Why are Petroleum-based Solvents Are Dangerous?
Short term exposure to solvents cause symptoms such as dizziness, headaches and nausea. More longer term effects involve blood diseases such as Acute Myelogenous Leukemia, Myelodysplastic Syndrome and an increased risk of birth defects. Some studies have linked solvents (not all) with birth defects, low birth weight and miscarriages.
Petroleum based solvents are flammable, thus creating storage problems. Because they have such an impact on health they also create incredible storage challenges as they can contaminate large amounts of water if they are accidentally released.
Types of Petroleum-based Solvents
- Paint Thinners
- Automotive Brake and Engine Cleaners
What is Benzene
Benzene is an aromatic hydrocarbon that is produced by the burning of natural products. It is a component of products derived from coal and petroleum and is found in gasoline and other fuels. Benzene is used in the manufacture of plastics, detergents, pesticides, and other chemicals. Research has shown benzene to be a carcinogen (cancer causing). With exposures from less than 5 years to more than 30 years, individuals have developed, and died from, leukemia. Long-term exposure may affect bone marrow and blood production. Short-term exposure to high levels of benzene can cause drowsiness, dizziness, unconsciousness, and death. The current permissible exposure level is 1 part per million (ppm) in air for an 8 hour average with a short-term exposure limit of 5 ppm. Benzene can also be absorbed through the skin.
What can I do to limit exposure?
- Educate yourself on what solvents are in your workplace
- Increase Ventilation in the area where the solvents are used
- If you have to use solvents, then there is Personal Protective Equipment (PPE) that can limit exposure
- Avoid duties that have solvent exposure
Benzene and Petroleum Solvents
Petroleum solvents often have benzene as a component. One of the most common questions that our clients and customers ask us is if Benzene causes cancer. Whether you have been diagnosed with Myelodysplastic Syndromes or Acute Myeloid Leukemia, they are both scientifically connected.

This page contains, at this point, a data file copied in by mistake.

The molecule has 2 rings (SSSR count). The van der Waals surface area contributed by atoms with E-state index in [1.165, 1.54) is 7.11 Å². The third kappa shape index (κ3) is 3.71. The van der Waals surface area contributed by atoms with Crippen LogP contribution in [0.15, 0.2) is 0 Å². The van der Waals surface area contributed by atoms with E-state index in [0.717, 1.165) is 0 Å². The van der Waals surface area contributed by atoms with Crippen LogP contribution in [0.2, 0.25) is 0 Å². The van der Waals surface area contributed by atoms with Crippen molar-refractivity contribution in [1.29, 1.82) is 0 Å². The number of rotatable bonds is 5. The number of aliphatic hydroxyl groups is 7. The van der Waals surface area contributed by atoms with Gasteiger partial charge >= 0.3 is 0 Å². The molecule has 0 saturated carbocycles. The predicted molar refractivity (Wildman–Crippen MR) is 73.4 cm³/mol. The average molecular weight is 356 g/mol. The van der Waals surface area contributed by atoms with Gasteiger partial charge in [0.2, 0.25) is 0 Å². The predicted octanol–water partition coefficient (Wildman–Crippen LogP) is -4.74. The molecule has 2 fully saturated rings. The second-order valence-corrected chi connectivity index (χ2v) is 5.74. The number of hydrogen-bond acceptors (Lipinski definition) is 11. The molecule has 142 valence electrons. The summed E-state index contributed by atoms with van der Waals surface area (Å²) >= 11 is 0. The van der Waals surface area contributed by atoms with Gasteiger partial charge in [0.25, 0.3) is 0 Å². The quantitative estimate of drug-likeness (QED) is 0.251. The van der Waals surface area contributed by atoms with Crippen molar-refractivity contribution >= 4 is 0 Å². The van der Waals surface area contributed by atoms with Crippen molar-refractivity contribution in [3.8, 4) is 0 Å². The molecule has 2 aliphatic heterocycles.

Petroleum Solvent FAQs
What are petroleum-based solvents?
They are liquid; organic chemicals derived from petroleum in different ways. They are efficient, economical in many products and industries.
Why are they used?
The primary purpose of these solvents is to break down materials such as resins and plastics because they quickly evaporate.
Where can they commonly be found?
Paints (even water-based), photo processing, glues, adhesives, products that use aerosol sprays, varnishes, inks, degreasers, cleaners, product thinners, leathers, textile dyes, permanent pens and many other products.
What industries typically use them?
Painting, printing, automotive, gas & oil production, railroad occupations, and many industries that require manufacturing.
Can they cause cancer?
There are no solvents considered as ‘safe.' Since they evaporate, there are vapors inhaled and the fumes can be hazardous. Some are known to cause cancer, such as solvents that contain ‘chloro’ or ‘chloride’ in their names. Benzene falls into this category, causing leukemia and carbon tetrachloride can cause liver cancer.
How can you be exposed to petroleum solvents?
If you’ve had any long term use of any products mentioned above, you could be exposed to petroleum solvents. If you keep using them, the hazardous effects will continue to be a risk.
What effects do they have on the human body?
The effects are irritation on the lungs, eyes, skin, nervous system and internal organ damage such as kidneys and liver.
What are the symptoms of petroleum solvent poisoning?
Depending on the product and type, poisoning can be an acute skin irritation, chronic colds or bronchitis, nose bleeds, chemical pneumonia, eye damage, dizziness, headaches or other nervous system effects like memory loss or psychological problems and more.
Are there safer solvents used?
As mentioned above they aren’t safe, but there are smarter ways to use these products. Use the MSDS product sheets and compare:
- Threshold Limit Values - choosing higher ones.
- Rates of evaporation - finding low rates when you can.
- Flashpoints - look for high flashpoints when possible.
- Toxic effects listed - consider your current health when buying a product.
- Chemical classes - other similar products in the same class can be used and may have less toxic effects, but be just as effective.
If used, how you can decrease exposure to adverse effects?
A common rule of thumb is to protect yourself with gloves, mask/respirator, goggles or eyewear and have proper ventilation. Use the solvent as quickly and efficiently as possible, to limit the exposure time.